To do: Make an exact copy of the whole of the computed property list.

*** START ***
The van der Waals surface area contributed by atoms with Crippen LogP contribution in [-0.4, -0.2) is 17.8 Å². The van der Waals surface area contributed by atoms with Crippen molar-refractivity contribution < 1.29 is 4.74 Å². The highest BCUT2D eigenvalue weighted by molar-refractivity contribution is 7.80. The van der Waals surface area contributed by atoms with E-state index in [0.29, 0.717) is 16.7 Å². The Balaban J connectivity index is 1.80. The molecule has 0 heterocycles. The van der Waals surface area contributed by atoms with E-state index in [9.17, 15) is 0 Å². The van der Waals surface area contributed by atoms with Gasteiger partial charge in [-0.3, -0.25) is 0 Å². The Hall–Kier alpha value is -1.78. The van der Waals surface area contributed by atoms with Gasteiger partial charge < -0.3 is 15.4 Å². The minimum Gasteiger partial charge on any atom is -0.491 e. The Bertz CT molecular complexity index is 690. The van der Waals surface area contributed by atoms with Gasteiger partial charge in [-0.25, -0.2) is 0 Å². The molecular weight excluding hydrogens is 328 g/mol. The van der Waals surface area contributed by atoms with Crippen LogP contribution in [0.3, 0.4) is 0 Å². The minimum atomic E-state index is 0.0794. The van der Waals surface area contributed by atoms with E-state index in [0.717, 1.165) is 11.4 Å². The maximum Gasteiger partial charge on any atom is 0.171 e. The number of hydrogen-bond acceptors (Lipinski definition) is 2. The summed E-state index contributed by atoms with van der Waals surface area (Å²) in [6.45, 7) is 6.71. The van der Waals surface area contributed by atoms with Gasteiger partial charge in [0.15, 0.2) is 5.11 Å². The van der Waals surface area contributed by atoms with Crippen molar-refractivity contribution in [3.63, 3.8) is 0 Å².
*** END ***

The van der Waals surface area contributed by atoms with Crippen LogP contribution in [-0.4, -0.2) is 17.8 Å². The van der Waals surface area contributed by atoms with Crippen molar-refractivity contribution < 1.29 is 4.74 Å². The highest BCUT2D eigenvalue weighted by molar-refractivity contribution is 7.80. The van der Waals surface area contributed by atoms with E-state index in [0.29, 0.717) is 16.7 Å². The Balaban J connectivity index is 1.80. The molecule has 0 heterocycles. The van der Waals surface area contributed by atoms with E-state index in [9.17, 15) is 0 Å². The van der Waals surface area contributed by atoms with Gasteiger partial charge in [-0.3, -0.25) is 0 Å². The Hall–Kier alpha value is -1.78. The van der Waals surface area contributed by atoms with Gasteiger partial charge < -0.3 is 15.4 Å². The minimum Gasteiger partial charge on any atom is -0.491 e. The Bertz CT molecular complexity index is 690. The van der Waals surface area contributed by atoms with Gasteiger partial charge in [-0.25, -0.2) is 0 Å². The molecular weight excluding hydrogens is 328 g/mol. The van der Waals surface area contributed by atoms with Crippen LogP contribution in [0.3, 0.4) is 0 Å². The minimum atomic E-state index is 0.0794. The van der Waals surface area contributed by atoms with E-state index in [0.717, 1.165) is 11.4 Å². The maximum Gasteiger partial charge on any atom is 0.171 e. The number of hydrogen-bond acceptors (Lipinski definition) is 2. The summed E-state index contributed by atoms with van der Waals surface area (Å²) in [6.45, 7) is 6.71. The van der Waals surface area contributed by atoms with Gasteiger partial charge in [0.15, 0.2) is 5.11 Å². The van der Waals surface area contributed by atoms with Crippen molar-refractivity contribution in [3.63, 3.8) is 0 Å².